[ExI] Order Without Orderers, online for the first time

BillK pharos at gmail.com
Thu Sep 3 12:05:16 UTC 2009

On 9/3/09, Max More wrote:
>  "Order Without Orderers", my paper on the importance of spontaneous order
> in transhumanist thinking, appeared in Extropy #7 in 1991. It has never been
> available online until now.
>  My thanks to Natasha for OCR'ing the paper from the original print edition
> of Extropy #7. I've been through the result, further cleaning it up. It
> should be in pretty good shape now.
>  www.maxmore.com/Order_Without_Orderers.htm

As history, it's an interesting read.
But after the 2007 financial markets debacle I think you should delete
all the discussion of self-regulating markets. That was Greenspan's
flawed ideology - that government regulation wasn't needed because the
market players would self-regulate because it was in their own
interest to do so.

Now I know that you will immediately shout 'But it wasn't really a
free market!'  But the general reader will obviously say that if you
can't have a free market in the US where rampant capitalism rules,
then where can you?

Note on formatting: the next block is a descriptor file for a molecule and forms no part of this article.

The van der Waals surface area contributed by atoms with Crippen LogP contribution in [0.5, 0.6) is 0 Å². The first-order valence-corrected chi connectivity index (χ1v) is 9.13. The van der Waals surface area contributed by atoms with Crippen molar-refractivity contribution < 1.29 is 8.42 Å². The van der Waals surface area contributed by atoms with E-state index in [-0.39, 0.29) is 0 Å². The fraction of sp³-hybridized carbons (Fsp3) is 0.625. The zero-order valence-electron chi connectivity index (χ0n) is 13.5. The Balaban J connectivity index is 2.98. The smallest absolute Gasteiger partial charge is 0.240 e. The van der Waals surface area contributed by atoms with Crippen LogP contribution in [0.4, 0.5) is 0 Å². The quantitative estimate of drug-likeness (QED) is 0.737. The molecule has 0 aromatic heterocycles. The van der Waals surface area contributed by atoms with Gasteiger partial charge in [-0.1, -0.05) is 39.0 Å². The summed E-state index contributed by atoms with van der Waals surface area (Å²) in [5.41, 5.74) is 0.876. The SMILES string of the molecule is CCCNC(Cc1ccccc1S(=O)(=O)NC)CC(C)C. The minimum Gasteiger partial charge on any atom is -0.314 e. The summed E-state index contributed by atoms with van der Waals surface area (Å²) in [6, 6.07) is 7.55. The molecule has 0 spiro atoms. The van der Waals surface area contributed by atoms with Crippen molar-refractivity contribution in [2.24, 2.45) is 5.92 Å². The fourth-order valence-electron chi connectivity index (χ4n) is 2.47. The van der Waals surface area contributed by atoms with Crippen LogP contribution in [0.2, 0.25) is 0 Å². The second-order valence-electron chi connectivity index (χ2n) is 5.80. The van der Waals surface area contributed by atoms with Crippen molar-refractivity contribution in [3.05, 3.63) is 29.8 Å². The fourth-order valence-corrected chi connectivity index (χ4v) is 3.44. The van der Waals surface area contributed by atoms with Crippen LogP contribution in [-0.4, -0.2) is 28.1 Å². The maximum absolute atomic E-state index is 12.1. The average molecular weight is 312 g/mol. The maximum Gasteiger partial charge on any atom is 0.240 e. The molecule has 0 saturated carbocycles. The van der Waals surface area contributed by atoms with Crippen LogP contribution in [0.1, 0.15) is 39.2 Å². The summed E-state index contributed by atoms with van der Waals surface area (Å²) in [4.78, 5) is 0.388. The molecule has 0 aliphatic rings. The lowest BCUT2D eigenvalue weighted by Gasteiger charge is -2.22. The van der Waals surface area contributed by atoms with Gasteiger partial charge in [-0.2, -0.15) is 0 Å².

Thus leading to the thought that your 'free market' must be a mythical beast.

Greenspan's ideology failure has been discussed in many places and
books have been written about it, but this is a good summary:


Capitalist Fools
by Joseph E. Stiglitz        January 2009

Stiglitz first discusses the history of all the wrong decisions that
led to the financial crisis, then sums up in the final paragraph:

The truth is most of the individual mistakes boil down to just one: a
belief that markets are self-adjusting and that the role of government
should be minimal. Looking back at that belief during hearings this
fall on Capitol Hill, Alan Greenspan said out loud, “I have found a
flaw.” Congressman Henry Waxman pushed him, responding, “In other
words, you found that your view of the world, your ideology, was not
right; it was not working.” “Absolutely, precisely,” Greenspan said.
The embrace by America—and much of the rest of the world—of this
flawed economic philosophy made it inevitable that we would eventually
arrive at the place we are today.


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